||[Sep. 21st, 2014|12:57 pm]
Antifragile: Things That Gain from Disorder by Nassim Nicholas Taleb
My rating: 2 of 5 stars
Maaaan this book was frustrating to read.
His main point is that some things are fragile - small random things happening to them make them break. Some things are robust - they're resilient to small random things happening to them. But the best things are antifragile - small random things happening to them make them stronger. Good examples are things like your immune system, since being exposed to weak viruses makes it stronger.
So far so good. Unfortunately the rest of the book was painful to read, even as there were some good ideas sprinkled within. Here are some reasons why!
- The author is, to put it delicately, an egocentric asshole. He calls things "sissy" and "wussy", because he's apparently a fifth grader. Some choice quotes:
A friend who writes books remarked that painters like painting but authors like "having written." I suggested he stop writing, for his sake and the sake of his readers. Charming, no? He also goes on about people who just don't understand his ideas (which I'm a little skeptical of...it's possible that they do understand and disagree, which I'm sure the author would consider the same as not "really" understanding) and gives the example of a time when he was doing a radio interview and the journalist didn't understand something, so he walked out of the studio.
- The book is extremely prone to overstating things for dramatic effect (I assume?), which made me not trust it in a lot of cases. The author says "I realized school was a plot designed to deprive people of erudition by squeezing their knowledge into a narrow set of authors." (and then has a long list of authors that he's read) He says depression is a made-up disease! Here, look:
But when you medicate a child for an imagined or invented psychiatric disease, say, ADHD or depression, instead of letting him out of the cage, the long-term harm is largely unaccounted for.I mean, I don't disagree that ADHD is probably overdiagnosed and we need to be careful about prescribing medication, especially if it isn't proven to work better than counseling. But I think it's pretty unreasonable and insulting to say depression is "imagined or invented". To me, this shows a lack of empathy or a belief that since he doesn't feel depressed, other people are just "sad" or faking it or something. Sigh.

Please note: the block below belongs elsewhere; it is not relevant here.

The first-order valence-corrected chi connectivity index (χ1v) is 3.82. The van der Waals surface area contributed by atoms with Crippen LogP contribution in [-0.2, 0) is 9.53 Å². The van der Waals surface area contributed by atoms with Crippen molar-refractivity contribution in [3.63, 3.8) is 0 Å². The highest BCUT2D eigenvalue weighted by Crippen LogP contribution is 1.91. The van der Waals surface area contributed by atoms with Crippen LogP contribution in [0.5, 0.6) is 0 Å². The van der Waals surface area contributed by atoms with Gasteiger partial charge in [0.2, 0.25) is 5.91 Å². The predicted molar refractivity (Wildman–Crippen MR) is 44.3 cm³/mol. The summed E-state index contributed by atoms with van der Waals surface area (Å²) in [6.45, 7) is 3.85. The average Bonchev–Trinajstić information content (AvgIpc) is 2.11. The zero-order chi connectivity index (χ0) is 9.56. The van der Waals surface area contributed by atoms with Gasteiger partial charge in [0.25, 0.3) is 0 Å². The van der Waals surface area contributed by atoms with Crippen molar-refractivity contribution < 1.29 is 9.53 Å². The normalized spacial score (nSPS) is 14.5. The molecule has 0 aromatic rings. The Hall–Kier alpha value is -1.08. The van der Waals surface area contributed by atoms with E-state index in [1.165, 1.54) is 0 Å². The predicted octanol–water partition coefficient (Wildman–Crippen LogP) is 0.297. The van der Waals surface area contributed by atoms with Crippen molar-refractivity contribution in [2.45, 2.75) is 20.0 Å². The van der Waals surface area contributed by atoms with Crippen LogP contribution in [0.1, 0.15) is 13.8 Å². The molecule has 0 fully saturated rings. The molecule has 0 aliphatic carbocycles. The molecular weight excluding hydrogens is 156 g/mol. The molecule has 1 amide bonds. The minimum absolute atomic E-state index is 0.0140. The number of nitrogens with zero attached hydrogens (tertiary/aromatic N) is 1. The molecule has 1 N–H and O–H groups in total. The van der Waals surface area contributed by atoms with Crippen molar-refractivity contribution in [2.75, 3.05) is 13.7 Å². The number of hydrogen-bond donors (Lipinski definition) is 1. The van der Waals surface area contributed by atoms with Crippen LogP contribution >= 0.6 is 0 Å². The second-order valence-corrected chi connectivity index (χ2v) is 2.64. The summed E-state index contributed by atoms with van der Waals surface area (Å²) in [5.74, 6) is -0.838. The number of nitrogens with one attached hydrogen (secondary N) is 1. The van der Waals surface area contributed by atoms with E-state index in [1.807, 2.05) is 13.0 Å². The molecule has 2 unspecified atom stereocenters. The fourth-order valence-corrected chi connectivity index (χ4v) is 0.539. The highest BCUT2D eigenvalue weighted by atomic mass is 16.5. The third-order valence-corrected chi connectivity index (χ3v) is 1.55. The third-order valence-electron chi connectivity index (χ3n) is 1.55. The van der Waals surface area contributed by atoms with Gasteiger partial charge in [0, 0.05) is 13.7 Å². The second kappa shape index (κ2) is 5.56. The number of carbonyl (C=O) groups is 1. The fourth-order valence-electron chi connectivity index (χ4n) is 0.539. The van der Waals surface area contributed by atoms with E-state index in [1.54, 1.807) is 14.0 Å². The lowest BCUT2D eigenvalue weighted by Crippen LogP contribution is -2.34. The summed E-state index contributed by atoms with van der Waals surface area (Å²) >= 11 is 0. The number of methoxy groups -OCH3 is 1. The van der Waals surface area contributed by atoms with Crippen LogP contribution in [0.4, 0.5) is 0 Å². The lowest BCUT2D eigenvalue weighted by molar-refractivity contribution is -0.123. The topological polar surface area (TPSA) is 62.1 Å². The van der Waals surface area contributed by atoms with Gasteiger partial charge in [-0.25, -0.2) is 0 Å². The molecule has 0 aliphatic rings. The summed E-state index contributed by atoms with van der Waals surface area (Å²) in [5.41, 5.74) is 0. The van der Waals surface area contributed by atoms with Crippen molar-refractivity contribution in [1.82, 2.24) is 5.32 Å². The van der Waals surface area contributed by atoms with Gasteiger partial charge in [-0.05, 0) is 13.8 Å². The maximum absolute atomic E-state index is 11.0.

- He has a giant chip on his shoulder. In retrospect this isn't terribly surprising, because in "The Black Swan" he talks about betting for the market to crash and being wrong every day for a long time, until he was right. (it also isn't surprising because he's an egocentric asshole - see above) But he attacks people mercilessly, some of whom seem like they don't deserve it. He keeps calling people "Fragilista" (which I never was entirely clear what that meant) and he talks about about "Soviet-Harvard" people. He is extremely condescending towards "book learning" and claims that most innovations came from tinkering without understanding what was going on, which I find a bit implausible.
- The book is extremely hedgehog like (see The Hedgehog and the Fox) - he tries to apply this principle of antifragility across a wide range of topics, some of which he (proudly!) doesn't know much about.
He also hates the metric system because the imperial measures are "intuitive". For example, a furlong is the distance one can sprint before running out of breath, which is really stretching the definition of intuitive...
Anyway, with most books I try to ignore the parts I don't like and get what I can out of it. In this case the whole reading experience was pretty unpleasant, and 90% of the good parts were in "The Black Swan" anyway, so I'd recommend reading that instead.
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